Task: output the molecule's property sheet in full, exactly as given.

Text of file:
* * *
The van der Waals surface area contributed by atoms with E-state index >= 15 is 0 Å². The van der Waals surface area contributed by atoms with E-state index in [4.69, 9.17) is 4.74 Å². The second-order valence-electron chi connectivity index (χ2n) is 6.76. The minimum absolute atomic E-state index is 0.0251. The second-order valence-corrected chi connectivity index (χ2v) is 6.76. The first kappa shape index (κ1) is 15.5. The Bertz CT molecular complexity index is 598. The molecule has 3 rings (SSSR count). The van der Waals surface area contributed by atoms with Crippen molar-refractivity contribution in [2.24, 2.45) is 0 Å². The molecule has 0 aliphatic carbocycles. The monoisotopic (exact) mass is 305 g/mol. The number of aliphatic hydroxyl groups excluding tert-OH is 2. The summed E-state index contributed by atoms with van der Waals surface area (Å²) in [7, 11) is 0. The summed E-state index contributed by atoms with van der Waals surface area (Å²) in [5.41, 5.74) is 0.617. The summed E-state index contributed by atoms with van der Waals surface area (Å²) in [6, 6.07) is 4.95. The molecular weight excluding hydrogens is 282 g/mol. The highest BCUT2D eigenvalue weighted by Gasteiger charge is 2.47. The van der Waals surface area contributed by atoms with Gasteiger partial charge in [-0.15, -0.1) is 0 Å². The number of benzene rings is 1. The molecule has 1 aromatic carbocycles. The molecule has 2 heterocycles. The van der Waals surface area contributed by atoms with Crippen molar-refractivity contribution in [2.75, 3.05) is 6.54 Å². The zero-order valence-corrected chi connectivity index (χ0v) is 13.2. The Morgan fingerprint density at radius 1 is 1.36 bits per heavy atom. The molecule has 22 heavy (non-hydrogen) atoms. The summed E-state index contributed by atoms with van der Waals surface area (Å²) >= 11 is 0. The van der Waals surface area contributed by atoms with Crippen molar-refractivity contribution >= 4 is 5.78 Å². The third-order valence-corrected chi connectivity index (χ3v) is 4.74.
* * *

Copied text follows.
The van der Waals surface area contributed by atoms with E-state index >= 15 is 0 Å². The van der Waals surface area contributed by atoms with E-state index in [4.69, 9.17) is 4.74 Å². The second-order valence-electron chi connectivity index (χ2n) is 6.76. The minimum absolute atomic E-state index is 0.0251. The second-order valence-corrected chi connectivity index (χ2v) is 6.76. The first kappa shape index (κ1) is 15.5. The Bertz CT molecular complexity index is 598. The molecule has 3 rings (SSSR count). The van der Waals surface area contributed by atoms with Crippen molar-refractivity contribution in [2.24, 2.45) is 0 Å². The molecule has 0 aliphatic carbocycles. The monoisotopic (exact) mass is 305 g/mol. The number of aliphatic hydroxyl groups excluding tert-OH is 2. The summed E-state index contributed by atoms with van der Waals surface area (Å²) in [7, 11) is 0. The summed E-state index contributed by atoms with van der Waals surface area (Å²) in [5.41, 5.74) is 0.617. The summed E-state index contributed by atoms with van der Waals surface area (Å²) in [6, 6.07) is 4.95. The molecular weight excluding hydrogens is 282 g/mol. The highest BCUT2D eigenvalue weighted by Gasteiger charge is 2.47. The van der Waals surface area contributed by atoms with Gasteiger partial charge in [-0.15, -0.1) is 0 Å². The number of benzene rings is 1. The molecule has 1 aromatic carbocycles. The molecule has 2 heterocycles. The van der Waals surface area contributed by atoms with Crippen molar-refractivity contribution in [2.75, 3.05) is 6.54 Å². The zero-order valence-corrected chi connectivity index (χ0v) is 13.2. The Morgan fingerprint density at radius 1 is 1.36 bits per heavy atom. The molecule has 22 heavy (non-hydrogen) atoms. The summed E-state index contributed by atoms with van der Waals surface area (Å²) >= 11 is 0. The van der Waals surface area contributed by atoms with Crippen molar-refractivity contribution >= 4 is 5.78 Å². The third-order valence-corrected chi connectivity index (χ3v) is 4.74.